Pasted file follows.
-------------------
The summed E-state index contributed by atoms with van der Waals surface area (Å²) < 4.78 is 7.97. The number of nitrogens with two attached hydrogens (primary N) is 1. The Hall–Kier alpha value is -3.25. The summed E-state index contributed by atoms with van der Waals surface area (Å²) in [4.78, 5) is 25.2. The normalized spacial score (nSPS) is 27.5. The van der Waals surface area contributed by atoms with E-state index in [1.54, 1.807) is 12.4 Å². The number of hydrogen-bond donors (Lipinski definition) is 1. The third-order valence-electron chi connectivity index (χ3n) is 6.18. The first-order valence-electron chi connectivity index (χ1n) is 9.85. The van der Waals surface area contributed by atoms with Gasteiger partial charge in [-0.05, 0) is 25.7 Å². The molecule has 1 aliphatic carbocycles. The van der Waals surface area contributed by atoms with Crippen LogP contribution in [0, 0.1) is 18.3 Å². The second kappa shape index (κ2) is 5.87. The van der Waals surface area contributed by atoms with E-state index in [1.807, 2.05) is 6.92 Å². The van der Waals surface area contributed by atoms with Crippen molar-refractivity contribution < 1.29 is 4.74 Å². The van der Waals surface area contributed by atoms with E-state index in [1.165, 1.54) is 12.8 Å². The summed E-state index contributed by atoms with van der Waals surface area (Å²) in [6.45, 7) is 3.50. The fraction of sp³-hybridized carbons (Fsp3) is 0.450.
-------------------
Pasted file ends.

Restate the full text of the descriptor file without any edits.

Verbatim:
The summed E-state index contributed by atoms with van der Waals surface area (Å²) < 4.78 is 7.97. The number of nitrogens with two attached hydrogens (primary N) is 1. The Hall–Kier alpha value is -3.25. The summed E-state index contributed by atoms with van der Waals surface area (Å²) in [4.78, 5) is 25.2. The normalized spacial score (nSPS) is 27.5. The van der Waals surface area contributed by atoms with E-state index in [1.54, 1.807) is 12.4 Å². The number of hydrogen-bond donors (Lipinski definition) is 1. The third-order valence-electron chi connectivity index (χ3n) is 6.18. The first-order valence-electron chi connectivity index (χ1n) is 9.85. The van der Waals surface area contributed by atoms with Gasteiger partial charge in [-0.05, 0) is 25.7 Å². The molecule has 1 aliphatic carbocycles. The van der Waals surface area contributed by atoms with Crippen LogP contribution in [0, 0.1) is 18.3 Å². The second kappa shape index (κ2) is 5.87. The van der Waals surface area contributed by atoms with E-state index in [1.807, 2.05) is 6.92 Å². The van der Waals surface area contributed by atoms with Crippen molar-refractivity contribution < 1.29 is 4.74 Å². The van der Waals surface area contributed by atoms with E-state index in [1.165, 1.54) is 12.8 Å². The summed E-state index contributed by atoms with van der Waals surface area (Å²) in [6.45, 7) is 3.50. The fraction of sp³-hybridized carbons (Fsp3) is 0.450.